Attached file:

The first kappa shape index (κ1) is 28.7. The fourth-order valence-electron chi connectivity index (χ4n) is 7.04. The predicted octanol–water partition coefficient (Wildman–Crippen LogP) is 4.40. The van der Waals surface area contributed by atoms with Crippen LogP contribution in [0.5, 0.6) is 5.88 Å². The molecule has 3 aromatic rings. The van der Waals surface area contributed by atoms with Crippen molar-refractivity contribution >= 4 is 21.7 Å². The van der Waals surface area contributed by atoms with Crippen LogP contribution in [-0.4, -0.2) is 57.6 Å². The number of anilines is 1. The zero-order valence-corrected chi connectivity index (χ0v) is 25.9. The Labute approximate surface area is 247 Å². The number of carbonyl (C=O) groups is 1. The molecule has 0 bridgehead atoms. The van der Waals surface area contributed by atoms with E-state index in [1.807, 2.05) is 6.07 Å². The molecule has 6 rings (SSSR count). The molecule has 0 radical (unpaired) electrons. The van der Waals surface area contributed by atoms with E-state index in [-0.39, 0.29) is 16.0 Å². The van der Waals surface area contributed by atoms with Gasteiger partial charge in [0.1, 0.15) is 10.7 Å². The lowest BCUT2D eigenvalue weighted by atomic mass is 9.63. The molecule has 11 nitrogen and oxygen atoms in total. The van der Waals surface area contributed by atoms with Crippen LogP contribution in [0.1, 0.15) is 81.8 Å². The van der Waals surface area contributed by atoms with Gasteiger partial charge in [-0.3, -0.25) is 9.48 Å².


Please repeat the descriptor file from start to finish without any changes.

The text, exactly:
The first kappa shape index (κ1) is 28.7. The fourth-order valence-electron chi connectivity index (χ4n) is 7.04. The predicted octanol–water partition coefficient (Wildman–Crippen LogP) is 4.40. The van der Waals surface area contributed by atoms with Crippen LogP contribution in [0.5, 0.6) is 5.88 Å². The molecule has 3 aromatic rings. The van der Waals surface area contributed by atoms with Crippen molar-refractivity contribution >= 4 is 21.7 Å². The van der Waals surface area contributed by atoms with Crippen LogP contribution in [-0.4, -0.2) is 57.6 Å². The number of anilines is 1. The zero-order valence-corrected chi connectivity index (χ0v) is 25.9. The Labute approximate surface area is 247 Å². The number of carbonyl (C=O) groups is 1. The molecule has 0 bridgehead atoms. The van der Waals surface area contributed by atoms with E-state index in [1.807, 2.05) is 6.07 Å². The molecule has 6 rings (SSSR count). The molecule has 0 radical (unpaired) electrons. The van der Waals surface area contributed by atoms with E-state index in [-0.39, 0.29) is 16.0 Å². The van der Waals surface area contributed by atoms with Gasteiger partial charge in [0.1, 0.15) is 10.7 Å². The lowest BCUT2D eigenvalue weighted by atomic mass is 9.63. The molecule has 11 nitrogen and oxygen atoms in total. The van der Waals surface area contributed by atoms with Crippen LogP contribution in [0.1, 0.15) is 81.8 Å². The van der Waals surface area contributed by atoms with Gasteiger partial charge in [-0.3, -0.25) is 9.48 Å².